Arrowheads by Patrick Sylvain13 Oct 2017, Posted by Poetry in
You asked me, my poet friend, why my lines
Are arrowheads. Well, I’m from the tropics
Where the Tainos left their skulls filled
With maggots at the entrances of mines.
Their arrows were poems written in the battlefields
Of selfhood—their arrows were archeological notes
To the Sene-Ghambians: the Yoruba and the Ashanti
Whose blood fertilized the new world.
The autochthons went up like smoke into history,
Their arrow sticks were burned by gunpowder and treachery.
These are coded messages for the propertied bodies
That paradise is a European panacea, a poem of fantasy,
Panache for the conquering loyalties who spread smallpox
Like sunflower seeds. What grew was not desirable. My poet
Friend, I was born in the season of tropical depression,
When thunder and lightning accompany screams
Of plantation workers. The blustery winds have been as unforgiving
As the crowns of thorns on sugar cane leaves incising black skins.
Sugar has a strange way of bonding! When freedom is hijacked,
Hunger becomes an arrowhead in the stomach.
My poet friend, on the island of my birth, rage like volcanic
Lava spills over the land and consumes French gourmandize.
The desolate land from heat condensation
Melts popsicles before they enter my mouth.
I must contend with trade and prevailing winds
That have created instability in the region.
My lines must be arrowheads, projectiles
To combat the constant cyclones of gluttony.
About the author:
Patrick Sylvain is a poet, writer, social critic, and photographer. Published in several scholarly and creative anthologies, journals and reviews, including: African American Review, Agni, Allegro Poetry Magazine, American Poetry Review, Anchor Magazine, Callaloo, Caribbean Writers, Transition, The Savannah Review, Dirty Chai, Ploughshares, SX Salon, Vallum Contemporary Poetry, Haiti Noir, International Journal of Language and Literature, Human Architecture, The Oxford Book of Caribbean Verse. Sylvain’s academic essays are anthologized in several edited collections, including: “The Idea of Haiti: Rethinking Crisis and Development,” edited by Millery Polyné; “Politics and Power in Haiti,” edited by Paul Sutton and Kate Quinn; and “Haiti Noir” edited by Edwidge Danticat. Sylvain received his B.A. from the University of Massachusetts, in Political Science and Social-Psychology, and earned his Ed.M. as a Conant Fellow from Harvard University Graduate School of Education; and was also a Robert Pinsky Global Fellow at Boston University Creative Writing Department where he earned his MFA. He has taught at several universities, including Brown (where is affiliated with Africana Studies), Mass/Boston (Anthropology) and Harvard (AAAS). Sylvain is pursuing a Ph.D. in English at Brandeis University where he is the Shirle Dorothy Robbins Creative Writing Prize Fellow.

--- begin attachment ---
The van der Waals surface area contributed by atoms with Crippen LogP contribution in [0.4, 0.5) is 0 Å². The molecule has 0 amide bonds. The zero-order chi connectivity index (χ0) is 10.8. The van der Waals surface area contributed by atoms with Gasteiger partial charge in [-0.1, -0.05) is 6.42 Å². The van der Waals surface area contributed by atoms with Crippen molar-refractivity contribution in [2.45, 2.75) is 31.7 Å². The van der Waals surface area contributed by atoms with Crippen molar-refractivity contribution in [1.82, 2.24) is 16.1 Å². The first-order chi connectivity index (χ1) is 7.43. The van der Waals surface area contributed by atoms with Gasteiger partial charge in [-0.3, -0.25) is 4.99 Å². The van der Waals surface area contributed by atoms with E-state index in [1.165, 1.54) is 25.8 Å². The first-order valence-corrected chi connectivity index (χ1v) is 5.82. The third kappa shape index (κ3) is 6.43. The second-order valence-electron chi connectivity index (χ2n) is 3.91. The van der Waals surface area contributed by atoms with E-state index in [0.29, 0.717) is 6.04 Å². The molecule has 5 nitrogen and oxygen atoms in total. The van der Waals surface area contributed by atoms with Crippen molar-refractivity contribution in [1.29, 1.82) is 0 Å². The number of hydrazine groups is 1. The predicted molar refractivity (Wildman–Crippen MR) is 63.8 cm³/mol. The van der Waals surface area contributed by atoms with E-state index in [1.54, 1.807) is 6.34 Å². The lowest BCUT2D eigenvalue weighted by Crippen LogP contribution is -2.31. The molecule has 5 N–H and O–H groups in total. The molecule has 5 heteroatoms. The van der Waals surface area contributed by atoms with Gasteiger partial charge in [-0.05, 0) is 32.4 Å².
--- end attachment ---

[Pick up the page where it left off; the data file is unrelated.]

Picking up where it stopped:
Art: Painting by Olivier Fonteau, @olivierfonteau.art